Evolution of the Snapshot

March 18, 2015  •  Leave a Comment

Harbor Commission As you move around the photographic community and traverse the public landscape you see an astonishing amount of people using smartphones for snapshots and selfies. The proliferation of people taking snapshots is exploding. Or is it? Yes, statistically it is increasing as is all forms of digital artifacts from our modern age.

The proliferation of snapshots in the general public raises the visibility of photography. Too many in the photographic community look with disdain at smart phone photographers and causal snapshot takers. This disdain often extends to outright snobbery and elitism against snapshots. Is there justification for these viewpoints towards snapshots or is this simply an issue of illumination.

I think the main reason for the disdain and snobbery towards smart phone photographers and the causal snapshot taker is just ignorance about photographic history.

The use of cameras to take snapshots goes back to the introduction of the Kodak #1 camera in 1888. Invented and marketed by George Eastman. The Kodak # 1 was a simple box camera that came pre-loaded with a 100-exposure roll of film. After the roll was exposed, the camera was sent back to the factory in Rochester, New York.  The film was processed and returned to the customer with the prints and a fresh roll of film installed in the camera.

 

Technical advances by the introduction of the Kodak # 1 were surpassed by George Eastman's skill in his marketing strategy. By simplifying photography and providing a 

Beached service for the consumer, he made photography accessible to the public.  The marketing slogan for this camera was “You press the button, we do the rest." It is very easy to draw parallels between the marketing magic of George Eastman with that of Apple Corp. when they introduced the first iPhone to the market.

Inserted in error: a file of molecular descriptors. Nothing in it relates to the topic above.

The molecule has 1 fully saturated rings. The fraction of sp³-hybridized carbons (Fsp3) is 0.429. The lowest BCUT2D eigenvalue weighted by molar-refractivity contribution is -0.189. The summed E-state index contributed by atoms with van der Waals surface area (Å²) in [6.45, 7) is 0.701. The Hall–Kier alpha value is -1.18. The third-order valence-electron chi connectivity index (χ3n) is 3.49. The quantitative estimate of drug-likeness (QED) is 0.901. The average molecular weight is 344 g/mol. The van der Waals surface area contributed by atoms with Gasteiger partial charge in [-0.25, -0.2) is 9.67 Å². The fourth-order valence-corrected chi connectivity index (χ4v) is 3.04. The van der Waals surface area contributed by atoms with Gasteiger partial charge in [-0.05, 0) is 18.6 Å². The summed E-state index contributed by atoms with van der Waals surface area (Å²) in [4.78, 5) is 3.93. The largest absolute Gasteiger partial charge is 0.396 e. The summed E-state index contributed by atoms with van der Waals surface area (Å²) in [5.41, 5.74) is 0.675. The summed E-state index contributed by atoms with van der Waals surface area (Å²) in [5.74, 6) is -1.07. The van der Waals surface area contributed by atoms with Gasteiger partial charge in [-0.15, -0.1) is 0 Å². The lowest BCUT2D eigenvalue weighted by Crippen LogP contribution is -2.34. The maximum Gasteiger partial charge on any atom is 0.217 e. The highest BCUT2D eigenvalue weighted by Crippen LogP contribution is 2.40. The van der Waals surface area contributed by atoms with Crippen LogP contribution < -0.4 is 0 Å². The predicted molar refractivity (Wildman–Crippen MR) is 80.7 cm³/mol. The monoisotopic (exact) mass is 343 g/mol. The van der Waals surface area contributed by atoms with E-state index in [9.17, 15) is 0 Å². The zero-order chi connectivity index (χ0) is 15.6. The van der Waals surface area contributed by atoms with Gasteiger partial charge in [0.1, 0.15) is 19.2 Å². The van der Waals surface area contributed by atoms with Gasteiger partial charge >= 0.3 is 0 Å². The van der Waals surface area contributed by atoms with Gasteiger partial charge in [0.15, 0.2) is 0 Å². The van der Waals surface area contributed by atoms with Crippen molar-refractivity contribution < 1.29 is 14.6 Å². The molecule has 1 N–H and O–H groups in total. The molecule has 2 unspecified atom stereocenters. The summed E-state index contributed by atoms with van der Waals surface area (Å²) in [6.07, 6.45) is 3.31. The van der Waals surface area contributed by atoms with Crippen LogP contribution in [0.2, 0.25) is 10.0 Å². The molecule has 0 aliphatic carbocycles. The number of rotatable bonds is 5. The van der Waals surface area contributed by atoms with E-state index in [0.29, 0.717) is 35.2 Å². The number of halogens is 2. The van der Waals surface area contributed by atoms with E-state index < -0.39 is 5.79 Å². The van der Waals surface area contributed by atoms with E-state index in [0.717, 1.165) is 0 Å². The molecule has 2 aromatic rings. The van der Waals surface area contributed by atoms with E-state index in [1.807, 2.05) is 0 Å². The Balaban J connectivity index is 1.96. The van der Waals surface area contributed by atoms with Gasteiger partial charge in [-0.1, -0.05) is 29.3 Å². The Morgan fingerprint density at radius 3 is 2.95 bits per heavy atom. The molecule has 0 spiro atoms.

After the introduction of the Kodak # 1; photography for the masses increased exponentially. Snapshot photography became a national craze and ten years later in 1898 over 1.5 million roll-film cameras were in the hands of the public to take snapshots.

The early use of taking snapshots was meant to record important events in life. Typically this would entail snapshots of weddings, graduations, birthdays, travels and family get-togethers and to capture the introduction of changes to lifestyle with the introduction of pets, cars, and houses and the rearing of children.

Snapshots were often placed into family albums and were periodically added to. Family albums were often arranged by historical or narrative sequences that painted a vivid history of family life. Even though 100 years of passed the only difference in the curation of snapshots is in the display medium. Instead of family photo albums; snapshots are now arranged in web galleries of posted for display on social media.

The focus on snapshots has continued and evolved with each successive introduction in photographic technology over the past 125 years. The list below shows the evolution of camera technology used by the public in taking snapshots. I think George Eastman would be proud of the continuing tradition of using snapshots to capture the moments in our lives.

1.       Kodak # 1

2.       Kodak Brownie

3.       Folding camera

4.       35 mm rangefinder

5.       Kodak 126 film and cameras

6.       Kodak 110 cameras

7.       Polaroid

8.       Point and shoot film cameras

9.       Digital point and shoot

10.   Smart phone

A future Part two article will discuss workflow techniques for smartphones. Stay tuned.

 

Images courtesy of Watsonphotography.ca and Cistrone Photography. Images captures on Apple and Blackberry smart phones.

Watsonphotography.ca creates unique images of fashion, models, travel, people and racing sports by the Toronto based photographer Peter Watson.


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